First thing to do, start a Incident Response Log and record everything you do.

    If you find that the system is behaving as if more obstacles are being thrown up as you try different investigations or remediation. Then the chance is high that the attacker has installed a remote admin tool observing your every move.

    Then: Containment. Immediately disconnect ethernet and WiFi. Infections can be fast and spread to other computers and NAS. Plug the ethernet into a switch that goes nowhere. Then the malware will think it is online. Then we can observe where the malware wants to go via tcpdump. (If the laptop doesn't have ethernet, go buy a $20 USB ethernet adapter and a 100ft ethernet cable) OR if there is only one computer, then you can disconnect router from modem.

    Lets try to verify if it is a compromise. Run Event Viewer and look through your Event Viewer custom views.

    • Start with "Process Tracking - Process Start" to see if anything is happening with the admin account during off hours. If there is, it is a full compromise.
    • If your honey folder has been touched, as displayed in "Access audited file", thats also a definite compromise.
    • Look at your firewall's log (C:\Windows\System32\LogFiles\Firewall\pfirewall,log), if there are strange outbound (SEND) network traffic during off hours, like during your regular sleeping time and when you are away at work or school. Is it going to an ip that is in another country which you don't speak the language, that's another indicator. Hackers usually route their attacks through a country that has no diplomatic ties to your country so the two police services do not cooperate.
    • Program Error or Program Hang to see if some exploit has caused any failures. Buffer overflow attacks sometimes cause the affected program to stop. Copy down that program name and note when the failure was triggered. If it is a network facing program like your browser, then you have another definite indicator.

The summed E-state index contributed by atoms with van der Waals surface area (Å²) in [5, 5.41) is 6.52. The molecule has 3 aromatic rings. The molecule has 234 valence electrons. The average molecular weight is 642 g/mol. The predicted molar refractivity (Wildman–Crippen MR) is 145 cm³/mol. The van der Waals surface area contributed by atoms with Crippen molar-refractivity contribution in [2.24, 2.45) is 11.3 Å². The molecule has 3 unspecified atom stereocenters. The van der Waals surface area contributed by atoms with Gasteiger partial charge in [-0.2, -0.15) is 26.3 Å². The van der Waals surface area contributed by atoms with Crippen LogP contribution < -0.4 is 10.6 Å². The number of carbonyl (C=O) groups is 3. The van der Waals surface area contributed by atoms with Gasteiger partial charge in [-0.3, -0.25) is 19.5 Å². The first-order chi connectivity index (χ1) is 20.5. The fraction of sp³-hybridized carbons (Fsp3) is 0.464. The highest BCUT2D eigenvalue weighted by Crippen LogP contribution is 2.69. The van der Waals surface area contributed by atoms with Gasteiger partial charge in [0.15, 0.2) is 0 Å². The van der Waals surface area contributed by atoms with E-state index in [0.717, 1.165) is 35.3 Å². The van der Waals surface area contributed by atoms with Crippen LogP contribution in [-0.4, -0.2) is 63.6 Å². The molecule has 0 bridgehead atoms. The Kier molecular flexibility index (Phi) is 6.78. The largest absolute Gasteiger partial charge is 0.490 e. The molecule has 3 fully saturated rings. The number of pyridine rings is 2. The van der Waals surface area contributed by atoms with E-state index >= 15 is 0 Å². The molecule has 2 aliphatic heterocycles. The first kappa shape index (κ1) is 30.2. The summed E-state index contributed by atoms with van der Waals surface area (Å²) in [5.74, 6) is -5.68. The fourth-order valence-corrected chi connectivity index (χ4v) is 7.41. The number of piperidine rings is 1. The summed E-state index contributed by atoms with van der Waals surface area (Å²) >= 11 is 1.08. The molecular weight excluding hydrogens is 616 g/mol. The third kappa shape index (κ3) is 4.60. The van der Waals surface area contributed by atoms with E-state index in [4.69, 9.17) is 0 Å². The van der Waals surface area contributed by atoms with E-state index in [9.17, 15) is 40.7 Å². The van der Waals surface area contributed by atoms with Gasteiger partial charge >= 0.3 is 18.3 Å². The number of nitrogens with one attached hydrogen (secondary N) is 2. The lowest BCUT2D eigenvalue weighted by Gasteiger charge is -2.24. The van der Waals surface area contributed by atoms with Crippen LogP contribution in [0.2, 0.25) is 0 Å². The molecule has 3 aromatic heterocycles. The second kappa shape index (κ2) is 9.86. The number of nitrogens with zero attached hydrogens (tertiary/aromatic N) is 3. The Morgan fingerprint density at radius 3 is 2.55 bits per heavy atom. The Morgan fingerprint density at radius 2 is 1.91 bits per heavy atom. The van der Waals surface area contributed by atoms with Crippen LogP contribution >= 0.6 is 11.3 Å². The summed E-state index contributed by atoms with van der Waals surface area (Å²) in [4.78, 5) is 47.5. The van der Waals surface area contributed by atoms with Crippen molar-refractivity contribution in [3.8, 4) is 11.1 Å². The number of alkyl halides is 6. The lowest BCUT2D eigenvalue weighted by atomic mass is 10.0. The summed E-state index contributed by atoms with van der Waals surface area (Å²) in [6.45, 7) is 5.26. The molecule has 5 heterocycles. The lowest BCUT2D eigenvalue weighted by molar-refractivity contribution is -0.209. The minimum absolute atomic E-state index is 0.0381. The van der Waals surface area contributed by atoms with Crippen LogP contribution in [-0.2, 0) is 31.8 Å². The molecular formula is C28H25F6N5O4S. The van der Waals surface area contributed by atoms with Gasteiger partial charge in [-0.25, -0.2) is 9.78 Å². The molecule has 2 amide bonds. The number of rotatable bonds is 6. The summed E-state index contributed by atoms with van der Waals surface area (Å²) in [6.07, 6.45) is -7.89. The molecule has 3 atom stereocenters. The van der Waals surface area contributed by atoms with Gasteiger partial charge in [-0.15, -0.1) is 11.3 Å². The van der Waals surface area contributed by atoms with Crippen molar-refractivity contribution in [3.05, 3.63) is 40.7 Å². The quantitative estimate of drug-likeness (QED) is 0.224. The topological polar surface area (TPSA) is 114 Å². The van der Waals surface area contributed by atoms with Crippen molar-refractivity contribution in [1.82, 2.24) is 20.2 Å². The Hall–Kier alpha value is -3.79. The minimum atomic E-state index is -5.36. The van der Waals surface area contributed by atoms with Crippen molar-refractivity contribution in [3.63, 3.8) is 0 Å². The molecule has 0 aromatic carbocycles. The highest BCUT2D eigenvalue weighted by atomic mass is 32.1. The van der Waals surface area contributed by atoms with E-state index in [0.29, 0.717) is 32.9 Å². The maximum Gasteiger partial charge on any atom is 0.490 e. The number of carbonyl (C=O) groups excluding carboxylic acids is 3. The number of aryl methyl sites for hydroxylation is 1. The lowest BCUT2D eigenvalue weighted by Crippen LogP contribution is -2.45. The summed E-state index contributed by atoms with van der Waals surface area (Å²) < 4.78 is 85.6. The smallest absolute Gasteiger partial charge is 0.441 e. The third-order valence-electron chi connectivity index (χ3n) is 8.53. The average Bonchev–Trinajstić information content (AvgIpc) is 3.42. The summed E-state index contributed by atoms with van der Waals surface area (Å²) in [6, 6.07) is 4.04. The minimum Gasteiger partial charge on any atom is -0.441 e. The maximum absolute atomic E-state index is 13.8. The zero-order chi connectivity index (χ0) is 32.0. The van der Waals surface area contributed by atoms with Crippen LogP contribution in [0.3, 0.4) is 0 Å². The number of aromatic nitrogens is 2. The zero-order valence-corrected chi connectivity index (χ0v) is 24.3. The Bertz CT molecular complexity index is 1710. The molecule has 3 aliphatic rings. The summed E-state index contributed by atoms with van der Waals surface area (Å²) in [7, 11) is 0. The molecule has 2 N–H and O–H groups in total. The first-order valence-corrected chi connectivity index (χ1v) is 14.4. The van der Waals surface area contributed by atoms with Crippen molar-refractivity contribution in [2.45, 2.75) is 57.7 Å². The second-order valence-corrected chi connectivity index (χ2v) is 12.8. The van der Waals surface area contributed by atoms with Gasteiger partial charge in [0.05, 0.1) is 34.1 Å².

• See Intrusion Detection Part 7. Turn on Process Tracking and you can see what is running while you were sleeping or what ran when you sign in or if an admin account is running your accounting program.
    • See event viewer > custom view > Someone queried for an account's group info. Usually only a hacker would need to see what group a user account is in (to see if she is admin) You would already know that your Surfer account is not part of the admin group. Note there are normal programs that do look up this info, like Svchost and Explorer.exe. What you are looking for is like Powershell or MMC ( MMC is the usual way of looking this info up, as in right clicking This PC and choosing Manage )
    • If your Windows Defender is turned off (has an red X on the systray) then it is highly possible that you have been compromised. Hackers disable antivirus as the first thing they do in order to download their tools.
    • Go thru Intrusion Detection 2 and compare against your baselines, like your AutoRuns.
    • View Wazuh logs. Select an appropriate time frame and see if there are high level events greater than 6.
    • Try these commands and see what they reveal:
      • Tasklist
      • wmic process list full
      • tasklist /svc
      • net view
      • net session
      • nbstat -S
      • netstat -na
      • netstat -nao
      • schtasks
      • net user
      • net localgroup administrators

    Each custom view in Event Viewer may give you some more info. Attack methods vary, it is impossible to list them all here.

    Now given you have evidence of an intrusion, backup data, wipe your hard drive with Parted Magic, and restore a disk image before that date, and then restore data.

    Now you check the other PCs within the same network. Sometimes you immediately know you have been attacked because you made a mistake, like running an unsigned program. But in most cases you only get to realize you've been attacked after some time and the attacker had time to do lateral movement. So go thru the above steps for each PC.